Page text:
The author and fashion historian Valerie Steele argues that diet culture was invented in the 1920s. Today, diet culture is couched with the body positivity movement. Was there any kind of self-awareness about diet culture in the ‘20s? How do you think the conversation differs today?
As far as I know, there wasn’t much of a conversation about what we now call diet culture in the 1920s. When the so-called “rectangle body” first became trendy in the late 1910s, it was seen by older people as strange because it seemed as though younger women wanted to look ill and boyish. But it quickly became a dominant ideal of beauty and women were going on fad diets, having plastic surgery, and weighing themselves on bathroom scales for the first time. The body ideal that became fashionable in the 1920s has never really gone out of fashion, although we have a lot more awareness today of the problems associated with equating thinness with beauty. What may have seemed like a trend in 1920 is now a deeply ingrained beauty ideal that seems nearly impossible to move past. Although some of that work has happened in the last decade, we are already seeing the super-thin beauty ideal make a resurgence.
You cover the invention of sizing in the same conversation as the "Norma" and "Normann" eugenics sculptures, a set of “composite” statues made around the turn of the 20th century that were purported to represent the “average American male and female.” Did these statues quite literally invent the "normal" sizing that has haunted so many women throughout their lives?
The idea of the normal didn’t originate with the Norma and Normman statues, but those statues are a codification in stone of what powerful people in the 1930s and ‘40s thought normal should look like. The link to women’s sizing comes because Norma’s creators borrowed from data collected to create one of the earliest sizing schemes for women’s clothes. A woman named Ruth O’Brien measured thousands of women across the country to try to find standardized sizes that would fit all American women, although she threw out all the data collected about women of color. For a number of reasons, including the fact that O’Brien threw out that crucial data, her sizing system never really worked, and as most women know experientially, we’ve never found one that does work.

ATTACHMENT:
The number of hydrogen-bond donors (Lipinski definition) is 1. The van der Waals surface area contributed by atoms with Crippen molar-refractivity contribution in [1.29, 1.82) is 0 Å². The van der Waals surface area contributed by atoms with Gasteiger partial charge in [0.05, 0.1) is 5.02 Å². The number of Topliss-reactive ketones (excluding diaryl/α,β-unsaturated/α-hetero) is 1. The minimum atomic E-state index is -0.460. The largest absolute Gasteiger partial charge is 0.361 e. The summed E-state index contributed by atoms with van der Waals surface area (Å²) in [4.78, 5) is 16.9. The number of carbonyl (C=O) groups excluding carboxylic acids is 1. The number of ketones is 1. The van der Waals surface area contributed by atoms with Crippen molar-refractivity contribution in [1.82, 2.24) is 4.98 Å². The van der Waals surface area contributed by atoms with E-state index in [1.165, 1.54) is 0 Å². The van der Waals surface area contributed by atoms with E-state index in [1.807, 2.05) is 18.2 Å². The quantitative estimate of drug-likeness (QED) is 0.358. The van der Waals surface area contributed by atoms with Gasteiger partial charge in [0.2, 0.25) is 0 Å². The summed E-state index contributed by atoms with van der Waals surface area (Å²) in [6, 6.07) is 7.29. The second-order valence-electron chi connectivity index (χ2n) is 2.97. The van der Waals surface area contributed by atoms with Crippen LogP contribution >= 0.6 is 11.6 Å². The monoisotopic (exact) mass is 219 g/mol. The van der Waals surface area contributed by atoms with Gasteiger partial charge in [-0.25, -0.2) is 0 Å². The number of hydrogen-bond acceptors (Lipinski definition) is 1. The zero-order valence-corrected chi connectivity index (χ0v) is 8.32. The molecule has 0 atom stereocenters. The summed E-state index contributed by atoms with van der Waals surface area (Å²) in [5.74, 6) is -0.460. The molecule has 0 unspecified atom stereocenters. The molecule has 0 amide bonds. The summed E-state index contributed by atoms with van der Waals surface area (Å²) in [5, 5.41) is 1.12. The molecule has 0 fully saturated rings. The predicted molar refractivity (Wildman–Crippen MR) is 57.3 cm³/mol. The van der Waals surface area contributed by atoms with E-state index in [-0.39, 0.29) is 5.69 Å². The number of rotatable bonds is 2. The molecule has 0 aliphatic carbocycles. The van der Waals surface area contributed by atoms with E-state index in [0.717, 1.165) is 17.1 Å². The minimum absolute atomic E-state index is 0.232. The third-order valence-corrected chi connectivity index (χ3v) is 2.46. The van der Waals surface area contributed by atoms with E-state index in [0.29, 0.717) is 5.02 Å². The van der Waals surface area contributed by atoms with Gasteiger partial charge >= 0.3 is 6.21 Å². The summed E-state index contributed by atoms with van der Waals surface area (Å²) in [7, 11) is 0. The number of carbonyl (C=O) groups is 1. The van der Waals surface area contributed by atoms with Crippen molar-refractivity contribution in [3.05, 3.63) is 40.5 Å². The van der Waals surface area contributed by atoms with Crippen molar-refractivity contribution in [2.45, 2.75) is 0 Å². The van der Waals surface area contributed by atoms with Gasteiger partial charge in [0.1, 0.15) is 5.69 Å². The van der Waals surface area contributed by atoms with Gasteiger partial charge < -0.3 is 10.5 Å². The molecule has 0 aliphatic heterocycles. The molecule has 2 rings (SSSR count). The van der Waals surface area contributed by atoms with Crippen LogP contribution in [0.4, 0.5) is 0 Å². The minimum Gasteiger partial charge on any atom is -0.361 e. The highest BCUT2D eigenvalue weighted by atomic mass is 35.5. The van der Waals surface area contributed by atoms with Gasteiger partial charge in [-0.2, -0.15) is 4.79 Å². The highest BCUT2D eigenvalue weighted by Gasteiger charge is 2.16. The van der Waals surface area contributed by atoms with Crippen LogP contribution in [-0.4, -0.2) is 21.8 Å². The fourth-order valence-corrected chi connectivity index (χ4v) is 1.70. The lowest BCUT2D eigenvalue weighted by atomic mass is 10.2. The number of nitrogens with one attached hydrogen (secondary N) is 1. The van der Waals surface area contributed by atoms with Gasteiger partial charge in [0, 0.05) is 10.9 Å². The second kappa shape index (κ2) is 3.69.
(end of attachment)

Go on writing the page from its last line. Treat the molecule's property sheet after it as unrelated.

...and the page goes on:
In the time since you filed your manuscript, how has the conversation around butts changed, and what do you think it means on a collective, societal level?
Recently, there has been speculation that we are in a new era of celebrating thinness and that the era of big butts is, essentially, over. It’s probably too soon to tell about that particular trend, but I think there are a few things to keep in mind as we think about changes to a body ideal. The idea of a body type coming in and out of fashion is really a question of commerce and control. The fashion industry, and the fashion consumer, demand newness and so eventually we tire of a look and want something different. The idea, though, that we would have to change what our bodies fundamentally look like to participate in a trend or to be fashionable is bizarre because it is so difficult to change what our bodies look like. To have the feeling that our bodies need to be radically altered in order to fit inside a trend is a way that various forms of power exert control over us, leaving us to feel bad about a fundamental aspect of who we are. This was one of the reasons I wanted to write Butts. I wanted to illuminate and question the idea that body types come in and out of fashion — to show how common, how harmful, and how strange that idea is.